People use aliases or fake profiles on the internet, and you could meet a different person than the one you think you are meeting. These people may sometimes even not be real. Hackers are masters at using fake social media profiles to prey on unsuspecting web users.

    Scammers create believable stories to connect emotionally with their victims before pouncing like an armed robber. Therefore, be sensible and cautious when online like you would be in real life.

    Before sharing any details about yourself or your family with someone on social media, ensure you know them. Furthermore, the information you share even with your friends online should not be sensitive.

    Other people in your house you also want to protect are your children and teens. Children are often bullied by their peers online, leaving deep emotional scars because they know those involved.

    It is important that you know what your young ones are doing online, who they are involved with, and what you can do if they are bullied. Your children may be naïve about online bullies and scammers, so protect them.

    Double-check links before clicking

    Before you click any links sent to you by mail or on a website, ensure they are trustworthy before you click any links sent to you. You could mouse over the link to see the full preview in the status bar. Check the preview to see if the link matches the originating site.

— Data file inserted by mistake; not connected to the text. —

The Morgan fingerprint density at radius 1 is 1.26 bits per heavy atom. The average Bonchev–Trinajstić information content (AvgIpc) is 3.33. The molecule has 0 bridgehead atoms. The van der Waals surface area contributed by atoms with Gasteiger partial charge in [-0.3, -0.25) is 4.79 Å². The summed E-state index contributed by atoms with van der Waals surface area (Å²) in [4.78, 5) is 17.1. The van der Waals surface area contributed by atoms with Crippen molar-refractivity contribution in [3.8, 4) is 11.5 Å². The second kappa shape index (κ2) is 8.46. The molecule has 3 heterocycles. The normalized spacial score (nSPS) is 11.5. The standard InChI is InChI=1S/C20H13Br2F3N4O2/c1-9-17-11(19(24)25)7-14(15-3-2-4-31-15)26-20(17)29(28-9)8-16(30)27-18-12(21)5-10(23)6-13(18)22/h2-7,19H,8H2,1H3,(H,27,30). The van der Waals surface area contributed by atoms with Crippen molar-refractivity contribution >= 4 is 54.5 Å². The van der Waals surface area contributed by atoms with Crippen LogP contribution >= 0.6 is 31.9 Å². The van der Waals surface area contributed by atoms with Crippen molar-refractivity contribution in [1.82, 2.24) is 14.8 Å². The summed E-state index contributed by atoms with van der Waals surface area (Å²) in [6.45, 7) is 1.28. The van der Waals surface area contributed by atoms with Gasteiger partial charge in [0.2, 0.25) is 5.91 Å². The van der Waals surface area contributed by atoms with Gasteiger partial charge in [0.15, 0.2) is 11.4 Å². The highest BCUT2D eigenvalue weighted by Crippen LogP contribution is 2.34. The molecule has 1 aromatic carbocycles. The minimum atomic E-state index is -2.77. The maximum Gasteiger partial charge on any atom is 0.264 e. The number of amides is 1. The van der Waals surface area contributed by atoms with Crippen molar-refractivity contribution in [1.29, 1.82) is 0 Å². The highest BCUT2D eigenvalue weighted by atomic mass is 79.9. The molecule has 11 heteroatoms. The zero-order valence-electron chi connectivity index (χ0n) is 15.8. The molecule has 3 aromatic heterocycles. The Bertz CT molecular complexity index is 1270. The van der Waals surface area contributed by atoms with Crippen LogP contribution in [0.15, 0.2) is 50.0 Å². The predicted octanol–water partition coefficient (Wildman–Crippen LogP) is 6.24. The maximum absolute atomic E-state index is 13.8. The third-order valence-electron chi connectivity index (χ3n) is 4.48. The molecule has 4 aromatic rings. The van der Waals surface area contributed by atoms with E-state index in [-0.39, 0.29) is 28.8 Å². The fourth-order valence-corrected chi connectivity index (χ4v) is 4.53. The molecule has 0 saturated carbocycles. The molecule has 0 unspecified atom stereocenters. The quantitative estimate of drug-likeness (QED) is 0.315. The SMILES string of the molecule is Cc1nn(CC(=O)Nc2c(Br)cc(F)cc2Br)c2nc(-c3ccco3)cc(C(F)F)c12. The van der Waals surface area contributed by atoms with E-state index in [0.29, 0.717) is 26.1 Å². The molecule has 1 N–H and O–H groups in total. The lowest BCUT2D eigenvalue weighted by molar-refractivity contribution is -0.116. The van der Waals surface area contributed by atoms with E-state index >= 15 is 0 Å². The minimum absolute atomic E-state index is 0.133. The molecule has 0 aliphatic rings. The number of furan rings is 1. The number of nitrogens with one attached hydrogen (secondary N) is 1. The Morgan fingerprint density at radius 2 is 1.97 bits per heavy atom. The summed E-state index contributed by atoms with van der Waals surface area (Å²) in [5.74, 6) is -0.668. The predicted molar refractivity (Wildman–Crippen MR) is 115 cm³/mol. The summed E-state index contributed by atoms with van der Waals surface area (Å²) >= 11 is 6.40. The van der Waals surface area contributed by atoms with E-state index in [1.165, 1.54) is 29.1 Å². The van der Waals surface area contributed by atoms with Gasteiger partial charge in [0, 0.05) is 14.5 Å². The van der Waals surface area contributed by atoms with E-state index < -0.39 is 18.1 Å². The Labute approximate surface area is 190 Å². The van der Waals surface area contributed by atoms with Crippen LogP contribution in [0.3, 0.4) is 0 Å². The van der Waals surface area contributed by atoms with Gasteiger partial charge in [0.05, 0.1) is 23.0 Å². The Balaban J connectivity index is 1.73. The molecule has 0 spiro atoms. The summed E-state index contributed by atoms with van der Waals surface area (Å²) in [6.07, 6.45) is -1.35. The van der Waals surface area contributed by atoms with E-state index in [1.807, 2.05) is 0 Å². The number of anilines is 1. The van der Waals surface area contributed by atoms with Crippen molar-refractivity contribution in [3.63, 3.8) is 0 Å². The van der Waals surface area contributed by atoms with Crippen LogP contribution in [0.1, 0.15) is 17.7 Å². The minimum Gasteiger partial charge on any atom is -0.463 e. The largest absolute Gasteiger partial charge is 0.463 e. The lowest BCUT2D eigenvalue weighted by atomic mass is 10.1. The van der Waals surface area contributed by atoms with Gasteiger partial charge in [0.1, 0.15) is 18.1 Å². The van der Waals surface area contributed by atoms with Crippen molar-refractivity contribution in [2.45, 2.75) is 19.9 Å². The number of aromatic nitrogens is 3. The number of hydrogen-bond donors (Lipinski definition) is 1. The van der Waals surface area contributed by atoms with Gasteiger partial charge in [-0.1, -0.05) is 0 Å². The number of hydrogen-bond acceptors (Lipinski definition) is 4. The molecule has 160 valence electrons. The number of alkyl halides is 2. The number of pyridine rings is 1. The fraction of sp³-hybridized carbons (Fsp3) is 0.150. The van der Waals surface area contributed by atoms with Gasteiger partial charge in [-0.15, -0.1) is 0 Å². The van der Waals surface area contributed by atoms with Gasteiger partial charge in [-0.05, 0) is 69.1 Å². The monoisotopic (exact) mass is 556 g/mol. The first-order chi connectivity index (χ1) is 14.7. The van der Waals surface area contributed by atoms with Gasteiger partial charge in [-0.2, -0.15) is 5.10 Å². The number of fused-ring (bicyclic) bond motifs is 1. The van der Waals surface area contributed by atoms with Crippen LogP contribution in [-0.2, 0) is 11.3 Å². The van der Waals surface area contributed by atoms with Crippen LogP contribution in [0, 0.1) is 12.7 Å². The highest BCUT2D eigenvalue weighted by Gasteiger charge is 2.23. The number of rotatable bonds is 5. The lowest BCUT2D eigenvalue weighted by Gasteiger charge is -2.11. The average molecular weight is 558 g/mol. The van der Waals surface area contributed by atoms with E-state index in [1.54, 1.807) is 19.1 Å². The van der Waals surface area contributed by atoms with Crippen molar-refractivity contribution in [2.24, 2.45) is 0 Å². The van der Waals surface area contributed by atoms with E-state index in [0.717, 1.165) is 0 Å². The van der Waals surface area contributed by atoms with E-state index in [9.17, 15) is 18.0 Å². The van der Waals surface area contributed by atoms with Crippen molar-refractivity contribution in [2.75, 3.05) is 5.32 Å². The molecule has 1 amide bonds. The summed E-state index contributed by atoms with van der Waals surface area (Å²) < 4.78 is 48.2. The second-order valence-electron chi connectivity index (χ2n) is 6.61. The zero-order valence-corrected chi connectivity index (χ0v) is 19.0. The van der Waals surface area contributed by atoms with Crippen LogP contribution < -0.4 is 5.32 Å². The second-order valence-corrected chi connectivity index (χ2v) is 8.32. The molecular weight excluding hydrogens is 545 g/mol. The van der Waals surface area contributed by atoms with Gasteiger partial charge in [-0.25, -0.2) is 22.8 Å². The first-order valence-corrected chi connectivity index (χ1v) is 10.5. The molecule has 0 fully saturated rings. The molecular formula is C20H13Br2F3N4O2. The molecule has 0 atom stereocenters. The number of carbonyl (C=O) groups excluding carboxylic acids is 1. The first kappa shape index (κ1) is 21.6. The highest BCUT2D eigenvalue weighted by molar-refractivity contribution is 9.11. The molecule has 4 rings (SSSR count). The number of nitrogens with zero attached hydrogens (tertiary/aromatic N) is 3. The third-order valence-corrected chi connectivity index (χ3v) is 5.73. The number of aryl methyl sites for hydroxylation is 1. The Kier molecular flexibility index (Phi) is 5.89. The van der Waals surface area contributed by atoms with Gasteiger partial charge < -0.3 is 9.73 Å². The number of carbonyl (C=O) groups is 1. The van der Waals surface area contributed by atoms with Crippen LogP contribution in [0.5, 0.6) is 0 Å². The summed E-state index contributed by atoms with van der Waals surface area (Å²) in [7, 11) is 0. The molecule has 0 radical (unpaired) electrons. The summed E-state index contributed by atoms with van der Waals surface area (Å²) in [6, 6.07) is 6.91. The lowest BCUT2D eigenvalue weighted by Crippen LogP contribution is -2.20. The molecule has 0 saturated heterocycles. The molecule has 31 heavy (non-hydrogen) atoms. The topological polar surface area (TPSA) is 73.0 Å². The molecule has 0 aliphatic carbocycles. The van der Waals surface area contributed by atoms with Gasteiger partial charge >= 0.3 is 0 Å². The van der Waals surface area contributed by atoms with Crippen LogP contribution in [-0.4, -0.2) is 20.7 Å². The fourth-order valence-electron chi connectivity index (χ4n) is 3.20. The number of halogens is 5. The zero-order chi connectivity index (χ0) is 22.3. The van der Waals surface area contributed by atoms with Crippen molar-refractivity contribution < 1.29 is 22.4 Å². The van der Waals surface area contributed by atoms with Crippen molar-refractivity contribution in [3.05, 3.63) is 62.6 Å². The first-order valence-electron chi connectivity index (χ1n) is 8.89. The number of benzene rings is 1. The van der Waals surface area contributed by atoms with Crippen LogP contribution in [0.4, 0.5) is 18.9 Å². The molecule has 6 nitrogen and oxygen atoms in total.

For instance, if the link you have shows it is from (Insert Company Name), but the preview indicates “www.real-company.com”, you know it does not match the official link from Google: www.realcompany.com.” If the email asks you to log in, it is good practice to visit the company’s website and log in from there instead of from the email.

    Googling the company and establishing the link’s authenticity is a safe way to protect your data. If the email request that you log in to your accounts, you can call to confirm the request.

    Don’t allow your browser to remember your password

    Almost all accounts on various sites have passwords, and browsers want to save yor time or re-entering the password by remembering it. Since most people are impatient, they give the browser the ability to remember passwords. You could even forget your password because you rarely key it whenever you log into your account.

    Another person will easily access your data if the browser remembers your password. The computer will not recognize the person operating it, meaning yours is not safe with a browser remembering your passwords. If you are afraid of forgetting the password, write them down or use password management software.